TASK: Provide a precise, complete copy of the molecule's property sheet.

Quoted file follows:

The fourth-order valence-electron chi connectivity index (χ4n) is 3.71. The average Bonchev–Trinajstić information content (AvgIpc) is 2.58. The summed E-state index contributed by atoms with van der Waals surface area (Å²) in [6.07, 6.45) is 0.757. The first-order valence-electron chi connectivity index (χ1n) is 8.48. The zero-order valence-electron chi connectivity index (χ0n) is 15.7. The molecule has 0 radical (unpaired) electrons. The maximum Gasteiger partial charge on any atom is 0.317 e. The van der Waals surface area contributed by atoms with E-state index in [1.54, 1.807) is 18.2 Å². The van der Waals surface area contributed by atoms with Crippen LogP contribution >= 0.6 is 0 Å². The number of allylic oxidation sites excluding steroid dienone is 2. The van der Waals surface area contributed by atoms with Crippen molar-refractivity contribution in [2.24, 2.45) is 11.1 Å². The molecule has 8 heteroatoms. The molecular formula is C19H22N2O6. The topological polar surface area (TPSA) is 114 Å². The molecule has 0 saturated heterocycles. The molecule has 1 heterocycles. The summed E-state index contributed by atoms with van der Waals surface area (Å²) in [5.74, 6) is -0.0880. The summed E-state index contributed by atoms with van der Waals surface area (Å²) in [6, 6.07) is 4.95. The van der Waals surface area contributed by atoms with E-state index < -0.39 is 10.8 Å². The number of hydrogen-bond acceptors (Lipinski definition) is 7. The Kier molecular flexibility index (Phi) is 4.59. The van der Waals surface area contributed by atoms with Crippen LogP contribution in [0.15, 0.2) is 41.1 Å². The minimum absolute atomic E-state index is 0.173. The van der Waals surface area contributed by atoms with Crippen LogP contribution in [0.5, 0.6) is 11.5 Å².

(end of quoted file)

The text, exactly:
The fourth-order valence-electron chi connectivity index (χ4n) is 3.71. The average Bonchev–Trinajstić information content (AvgIpc) is 2.58. The summed E-state index contributed by atoms with van der Waals surface area (Å²) in [6.07, 6.45) is 0.757. The first-order valence-electron chi connectivity index (χ1n) is 8.48. The zero-order valence-electron chi connectivity index (χ0n) is 15.7. The molecule has 0 radical (unpaired) electrons. The maximum Gasteiger partial charge on any atom is 0.317 e. The van der Waals surface area contributed by atoms with E-state index in [1.54, 1.807) is 18.2 Å². The van der Waals surface area contributed by atoms with Crippen LogP contribution >= 0.6 is 0 Å². The number of allylic oxidation sites excluding steroid dienone is 2. The van der Waals surface area contributed by atoms with Crippen molar-refractivity contribution in [2.24, 2.45) is 11.1 Å². The molecule has 8 heteroatoms. The molecular formula is C19H22N2O6. The topological polar surface area (TPSA) is 114 Å². The molecule has 0 saturated heterocycles. The molecule has 1 heterocycles. The summed E-state index contributed by atoms with van der Waals surface area (Å²) in [5.74, 6) is -0.0880. The summed E-state index contributed by atoms with van der Waals surface area (Å²) in [6, 6.07) is 4.95. The van der Waals surface area contributed by atoms with E-state index < -0.39 is 10.8 Å². The number of hydrogen-bond acceptors (Lipinski definition) is 7. The Kier molecular flexibility index (Phi) is 4.59. The van der Waals surface area contributed by atoms with Crippen LogP contribution in [0.15, 0.2) is 41.1 Å². The minimum absolute atomic E-state index is 0.173. The van der Waals surface area contributed by atoms with Crippen LogP contribution in [0.5, 0.6) is 11.5 Å².